Antler Development, Part III
Some of you might remember two posts I made back in June and July documenting the antler growth of some deer I had been catching on a trail camera. Several readers expressed interest in more photos throughout the summer, so here are a few more. I think they are fascinating. Unfortunately, they have forced me to abandon my pretentions about being an antler expert.
After the July antler post, someone asked how I could be sure I was looking at the same deer when I traced antler development. I don’t remember how I answered that question. I hope I was honest and admitted that I couldn’t be sure. Knowing what I do now, I have to admit that some or all of my interpretations of antler photos are subject to revision and are no better than anyone else’s.
Take a look at the accompanying photos, all of which were taken between Aug. 14 and 19. The first two show a smallish buck with a scrubby four-point antler on one side and a forked nub on the other. I call him Stumpy. I’m not sure if all the points on his right antler are at least an inch long, which would make him a legal deer under the four-point rule. This uncertainty probably will force me to pass up a shot if I see him during hunting season. That’s too bad. He would be a good eater.
I also am unsure about what caused one side of his antlers to stop growing--an injury maybe, or maybe lousy genetics. It would be ironic if coming up short in the antler department allowed Stumpy, the laughingstock of the local deer herd, to survive and pass his genes on to future generations. But enough about Stumpy.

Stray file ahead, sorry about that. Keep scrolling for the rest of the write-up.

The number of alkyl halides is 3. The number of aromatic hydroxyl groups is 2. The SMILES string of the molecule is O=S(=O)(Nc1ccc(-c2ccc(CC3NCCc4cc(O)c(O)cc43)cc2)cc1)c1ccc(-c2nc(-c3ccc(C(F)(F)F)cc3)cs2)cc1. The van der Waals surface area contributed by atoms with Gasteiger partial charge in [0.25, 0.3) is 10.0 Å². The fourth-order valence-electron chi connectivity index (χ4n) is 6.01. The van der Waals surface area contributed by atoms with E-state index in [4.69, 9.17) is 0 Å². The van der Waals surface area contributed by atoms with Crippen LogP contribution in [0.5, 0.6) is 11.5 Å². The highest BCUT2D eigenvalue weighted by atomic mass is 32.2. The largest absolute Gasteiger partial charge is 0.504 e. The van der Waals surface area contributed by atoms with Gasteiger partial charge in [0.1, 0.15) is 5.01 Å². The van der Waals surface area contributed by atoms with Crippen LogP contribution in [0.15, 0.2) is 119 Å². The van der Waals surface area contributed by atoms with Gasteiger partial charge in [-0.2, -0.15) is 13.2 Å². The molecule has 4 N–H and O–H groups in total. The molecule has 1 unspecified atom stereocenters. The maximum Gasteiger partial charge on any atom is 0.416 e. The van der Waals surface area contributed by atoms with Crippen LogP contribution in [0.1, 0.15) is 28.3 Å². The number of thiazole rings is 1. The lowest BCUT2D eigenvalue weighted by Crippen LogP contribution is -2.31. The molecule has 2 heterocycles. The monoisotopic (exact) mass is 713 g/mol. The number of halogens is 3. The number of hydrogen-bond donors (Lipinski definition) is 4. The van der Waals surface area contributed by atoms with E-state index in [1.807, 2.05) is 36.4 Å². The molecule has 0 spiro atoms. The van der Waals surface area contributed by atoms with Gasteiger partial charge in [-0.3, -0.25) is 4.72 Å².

The third and fourth photos show a young buck with a tall, narrow eight-point rack. I call him Augustus Nineteenus for the date on the photos. I believe Nineteenus is the same deer that showed up in an early-June trail-cam photo sporting 12-inch antlers that already showed a pronounced upturn, rather than the outward sweep that produces trophy antlers. In my second antler post, I said I thought he was the same deer that showed up in a July photo with a much wider, heavier eight-point rack. Now I look at those two photos and wonder how I ever confused the two of them. It seems clear now that they are two different deer.
Now check out the big boy in the last photo, which is from Aug. 16. I call this deer Rex the Wonder Deer, because I wonder how he survived long enough to grow antlers like that in my heavily hunted neighborhood. His rack looks much more like the one in a July 13 photo published with my second antler post. And check out the difference in body size between Rex and Nineteenus. Body size and color seem very similar between Rex and the deer from June 13.
Being bamboozled by backyard bucks doesn’t diminish my enjoyment of the photos one bit. The mystery of antlers is what makes them so fascinating. How do they grow so fast? Why do some antlers develop into perfectly symmetrical, typical racks, while others get funky, like Stubby’s unbalanced headgear or like the astonishing atypical rack of the world-record Missouri Monarch? Why do deer grow bigger antlers in some areas than others? Will the burly buck you saw with velvety stubs in May be a wallhanger by November, or will his antlers fizzle? Is the huge-antlered deer you saw last year still around, and if so, how big will his rack be this year? Anyone who can answer these questions with certainty ought to be able to make a million dollars. I would gladly chip in for a little more antler savvy.